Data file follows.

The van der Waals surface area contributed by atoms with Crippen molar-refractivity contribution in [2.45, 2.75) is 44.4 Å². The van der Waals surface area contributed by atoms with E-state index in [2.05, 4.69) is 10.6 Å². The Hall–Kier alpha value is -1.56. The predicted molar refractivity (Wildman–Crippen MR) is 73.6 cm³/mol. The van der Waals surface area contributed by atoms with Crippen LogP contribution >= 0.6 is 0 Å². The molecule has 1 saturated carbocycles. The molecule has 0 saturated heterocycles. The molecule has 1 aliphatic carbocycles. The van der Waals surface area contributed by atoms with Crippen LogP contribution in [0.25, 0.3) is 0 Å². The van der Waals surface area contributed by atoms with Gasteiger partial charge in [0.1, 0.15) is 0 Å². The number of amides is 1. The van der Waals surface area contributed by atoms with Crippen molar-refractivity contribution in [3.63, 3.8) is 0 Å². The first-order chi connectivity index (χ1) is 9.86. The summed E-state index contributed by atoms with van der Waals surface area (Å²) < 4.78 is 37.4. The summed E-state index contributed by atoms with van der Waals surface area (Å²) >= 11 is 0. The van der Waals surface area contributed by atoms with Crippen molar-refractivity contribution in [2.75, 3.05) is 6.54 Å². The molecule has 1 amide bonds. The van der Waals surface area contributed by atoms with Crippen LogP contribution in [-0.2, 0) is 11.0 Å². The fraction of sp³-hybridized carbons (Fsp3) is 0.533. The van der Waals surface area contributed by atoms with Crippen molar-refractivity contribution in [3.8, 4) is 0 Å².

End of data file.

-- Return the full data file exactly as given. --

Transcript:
The van der Waals surface area contributed by atoms with Crippen molar-refractivity contribution in [2.45, 2.75) is 44.4 Å². The van der Waals surface area contributed by atoms with E-state index in [2.05, 4.69) is 10.6 Å². The Hall–Kier alpha value is -1.56. The predicted molar refractivity (Wildman–Crippen MR) is 73.6 cm³/mol. The van der Waals surface area contributed by atoms with Crippen LogP contribution >= 0.6 is 0 Å². The molecule has 1 saturated carbocycles. The molecule has 0 saturated heterocycles. The molecule has 1 aliphatic carbocycles. The van der Waals surface area contributed by atoms with Crippen LogP contribution in [0.25, 0.3) is 0 Å². The van der Waals surface area contributed by atoms with Gasteiger partial charge in [0.1, 0.15) is 0 Å². The number of amides is 1. The van der Waals surface area contributed by atoms with Crippen molar-refractivity contribution in [3.63, 3.8) is 0 Å². The first-order chi connectivity index (χ1) is 9.86. The summed E-state index contributed by atoms with van der Waals surface area (Å²) < 4.78 is 37.4. The summed E-state index contributed by atoms with van der Waals surface area (Å²) >= 11 is 0. The van der Waals surface area contributed by atoms with Crippen molar-refractivity contribution in [2.75, 3.05) is 6.54 Å². The molecule has 1 amide bonds. The van der Waals surface area contributed by atoms with Crippen LogP contribution in [-0.2, 0) is 11.0 Å². The fraction of sp³-hybridized carbons (Fsp3) is 0.533. The van der Waals surface area contributed by atoms with Crippen molar-refractivity contribution in [3.8, 4) is 0 Å².